In April, the Harvard Graduate School of Design (GSD) named Sarah Whiting its incoming dean, making her the first woman to lead the GSD since its founding in 1936. The post marks a return to Harvard for Whiting, who taught at the GSD early in her career, prior to joining the faculty at Princeton University School of Architecture and becoming dean of the Rice School of Architecture in 2010.

Whiting replaces Mohsen Mostafavi, who stepped down after 11 years, during which he expanded the GSD’s programming and student body. Whiting—a 2011 Women in Architecture award-winner—brings a perspective rooted in her own interdisciplinary journey as an academic, author, and practicing professional at the helm of WW Architecture, the firm she founded with her husband, Ron Witte, in 1999.

Ahead of her arrival at the GSD on July 1, RECORD spoke with Whiting about her plans for the school and the future of architecture education.

After almost a decade at Rice, you take the reins at the GSD next month. What’s on your mind?

It’s bittersweet to leave Rice, because it’s a very busy moment. We’ve just announced a new building annex and almost reached our fundraising goal. But I’m super excited. The congratulations that have poured in are both overwhelming and humbling.

You’ve highlighted Rice’s small size as one of its strengths. How are you approaching the much larger GSD, with some 900 students?

Scaling up is exciting. The GSD is a collection of programs [architecture, landscape architecture, urban planning and design, etc.] as opposed to a single school. The key is understanding how to leverage the size and optimize those programs. But my goals and plans are still developing. I was at the school 15 years ago, so I wouldn’t want to assume I know it well enough now to be able to say, ‘These are the things the school needs.’ I’m looking forward to figuring out what those things are.

What issues should the GSD be discussing, both at Harvard and beyond?

The beautiful thing about architecture is that it touches so many issues. One of the things Mohsen did very well was to bring the GSD into Harvard’s larger orbit. Design is affected by and affects climate change, so from that scale to specific issues like microhousing and the sharing economy, which both have their pluses and minuses—those are the problems that engage the rest of the university in terms of politics, technology, and that engage different parts of the world.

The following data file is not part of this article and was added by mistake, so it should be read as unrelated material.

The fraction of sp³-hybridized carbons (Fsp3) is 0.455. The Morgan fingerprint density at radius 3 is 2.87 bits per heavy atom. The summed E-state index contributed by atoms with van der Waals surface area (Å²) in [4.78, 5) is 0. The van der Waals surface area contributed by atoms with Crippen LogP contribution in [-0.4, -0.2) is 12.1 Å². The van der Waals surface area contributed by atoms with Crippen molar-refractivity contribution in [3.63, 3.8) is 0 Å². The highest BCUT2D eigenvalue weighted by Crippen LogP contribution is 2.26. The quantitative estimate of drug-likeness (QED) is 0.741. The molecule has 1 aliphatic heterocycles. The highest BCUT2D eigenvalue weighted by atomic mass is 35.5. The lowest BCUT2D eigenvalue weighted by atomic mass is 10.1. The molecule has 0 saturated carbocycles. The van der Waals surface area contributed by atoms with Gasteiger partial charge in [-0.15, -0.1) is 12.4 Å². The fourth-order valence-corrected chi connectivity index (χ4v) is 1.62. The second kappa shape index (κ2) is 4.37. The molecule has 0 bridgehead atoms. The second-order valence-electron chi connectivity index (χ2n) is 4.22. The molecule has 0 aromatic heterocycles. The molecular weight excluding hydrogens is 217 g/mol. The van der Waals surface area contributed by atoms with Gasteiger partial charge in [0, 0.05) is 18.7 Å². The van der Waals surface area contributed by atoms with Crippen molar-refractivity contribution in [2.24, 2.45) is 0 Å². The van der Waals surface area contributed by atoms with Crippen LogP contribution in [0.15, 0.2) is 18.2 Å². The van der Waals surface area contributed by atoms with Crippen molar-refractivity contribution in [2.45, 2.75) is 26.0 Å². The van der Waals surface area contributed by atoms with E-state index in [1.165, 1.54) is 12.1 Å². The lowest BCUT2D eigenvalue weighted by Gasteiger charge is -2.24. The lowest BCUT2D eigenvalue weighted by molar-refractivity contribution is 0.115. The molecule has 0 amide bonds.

The U.S. doesn’t value design in the same way some other cultures do, but the GSD can help influence that. I think there’s a certain responsibility to help advance the world that comes with such a platform.

Representation is a pressing topic within the field—in academia and in practice—and, recently, a wave of women has stepped into leadership at architecture schools. How do you see your role as a member of this group?

When you mention representation, I confess, my first thought was tools of representing—drawing, models—which is an interesting topic. I don’t automatically think of my gender. I have a very interdisciplinary background that includes urbanism, history, and theory. I think I represent diversity, but maybe intellectual diversity more than anything else.

Traditionally, architecture deans are chosen for either important books they have written or important buildings they’ve completed. How do you see your experience fitting into this tradition?

You mean, what’s my book or what’s my building? Or what I have in lieu of that. I’m one of many people in this field who approach the world through writing and design, through different scales of architecture and urbanism, through history and theory, which I think are two different things, and criticism, which is yet another.

My firm has designed a table, we’ve designed houses, but we’ve also worked on urban plans. The same is true in academia—I’ve taught history, theory focused on a specific writer, studio. So I’ve benefited from a fluidity that is actually still hard to get away with.

Decades from now, what do you hope your legacy at the GSD will be?

I hope it’s a combination of focus—deep projects—and breadth. It goes back to my own profile as someone who does a bit of everything—long-term projects and broader, faster, cross-disciplined projects. If the school can recognize those two tempos, and the value of both tempos, that can generate a lot of important work.